Partner – London, Bain & Company
The profound changes that today’s UK and global business leaders live with, day in and day out, are made possible first by digital technology. But just as important is how people interact with technology – often, they do so in surprising and unexpected ways.
The connection between people and tech highlights the need to get technologists and experts with deep customer empathy in the same room, working on the same problems. Digital transformation is technology and people, innovation and disruption, offense and defense, each in equal measure.
Riding in a stranger’s car
Look at the rapid global spread of ride hailing. Digital technology made it possible for Uber and Didi Chuxing to match riders with drivers efficiently, inexpensively and on a massive scale. But what was harder to predict was customers’ embrace of the service, their willingness to jump into the cars of total strangers. That is what made it possible for those companies to redefine transportation.
Airbnb wouldn’t have been valued at $31 billion just nine years after its founding if customers hadn’t quickly become comfortable sleeping in someone else’s house. In retail, the willingness of consumers to trust the product reviews of 1,000 online strangers, and write paragraphs of detailed description of their own, moved e-commerce from a digitised catalogue to a true substitute for the trusted shop owner.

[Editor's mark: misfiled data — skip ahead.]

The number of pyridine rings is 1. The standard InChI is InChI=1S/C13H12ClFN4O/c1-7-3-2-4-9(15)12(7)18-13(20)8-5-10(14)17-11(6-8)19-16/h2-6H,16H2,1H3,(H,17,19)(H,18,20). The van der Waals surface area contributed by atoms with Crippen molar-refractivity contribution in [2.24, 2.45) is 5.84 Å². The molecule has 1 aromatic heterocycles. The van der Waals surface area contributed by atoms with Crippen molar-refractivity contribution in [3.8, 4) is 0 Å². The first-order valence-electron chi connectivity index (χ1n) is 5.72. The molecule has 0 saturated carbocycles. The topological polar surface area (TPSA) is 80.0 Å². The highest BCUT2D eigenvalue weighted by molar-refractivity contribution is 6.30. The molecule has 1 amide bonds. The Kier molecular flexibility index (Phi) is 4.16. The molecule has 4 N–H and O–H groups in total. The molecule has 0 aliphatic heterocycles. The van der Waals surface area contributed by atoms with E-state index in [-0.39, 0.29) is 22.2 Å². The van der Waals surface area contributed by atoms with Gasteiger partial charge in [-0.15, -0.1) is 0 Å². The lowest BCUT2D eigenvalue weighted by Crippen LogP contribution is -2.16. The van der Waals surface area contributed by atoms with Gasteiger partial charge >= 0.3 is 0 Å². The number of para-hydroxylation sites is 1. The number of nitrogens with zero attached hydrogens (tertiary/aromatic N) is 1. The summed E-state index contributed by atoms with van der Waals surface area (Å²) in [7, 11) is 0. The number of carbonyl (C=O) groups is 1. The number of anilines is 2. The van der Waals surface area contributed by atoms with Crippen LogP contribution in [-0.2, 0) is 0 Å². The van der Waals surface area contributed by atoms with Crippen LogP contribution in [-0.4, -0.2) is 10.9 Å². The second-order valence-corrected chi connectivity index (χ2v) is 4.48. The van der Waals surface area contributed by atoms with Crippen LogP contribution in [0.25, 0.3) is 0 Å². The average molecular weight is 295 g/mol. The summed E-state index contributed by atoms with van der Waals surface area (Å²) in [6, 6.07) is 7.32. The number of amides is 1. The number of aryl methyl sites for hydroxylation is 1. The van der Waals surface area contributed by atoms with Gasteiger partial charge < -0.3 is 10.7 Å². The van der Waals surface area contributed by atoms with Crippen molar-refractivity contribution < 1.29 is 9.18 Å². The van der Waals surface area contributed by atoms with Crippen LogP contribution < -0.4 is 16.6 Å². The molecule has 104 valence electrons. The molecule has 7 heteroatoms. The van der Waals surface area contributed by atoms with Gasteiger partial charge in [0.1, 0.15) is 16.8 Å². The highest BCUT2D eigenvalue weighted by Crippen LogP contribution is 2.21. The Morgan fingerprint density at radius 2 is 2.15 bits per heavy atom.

Managing the complexity of digital strategy
Today, and as Britain is looking to maintain its foothold of digital innovation, one of the challenges business leaders will have to face is prioritising the ever-multiplying possible applications of digital technologies.
Internet of Things, artificial intelligence, augmented reality and more each have different applications and impact across different sectors of the economy. That adds complexity for those trying to set digital strategy and fuels more than a little frustration.
A roadmap for digital transformation
To help executives envision, structure and sequence a successful digital transformation, Bain & Company partnered with the World Economic Forum to convene a group of senior executives from 40 global companies. The group, all engaged in digital transformations at their companies, represent businesses from a cross-section of industries and include both incumbents and digital leaders.
One year of discussion, debate and experience sharing helped to shape a framework for digital transformation that focuses leadership teams on four critical elements: digital strategy, business model, enablers and orchestration.
Of course, each company will have its own distinctive plan for integrating these four elements into its business. And like everything digital, the framework must evolve to remain relevant, practical and forward-looking. Still, these elements provide valuable structure to what has been a chaotic and even damaging swirl of activities for many businesses trying to adapt.
It’s been said before that, while the current pace of change is fast, it’s probably the slowest we’ll experience for the balance of our lifetimes. With the UK set out to strengthen its position as a world-leading digital economy, what company can afford not to work on digital transformation now?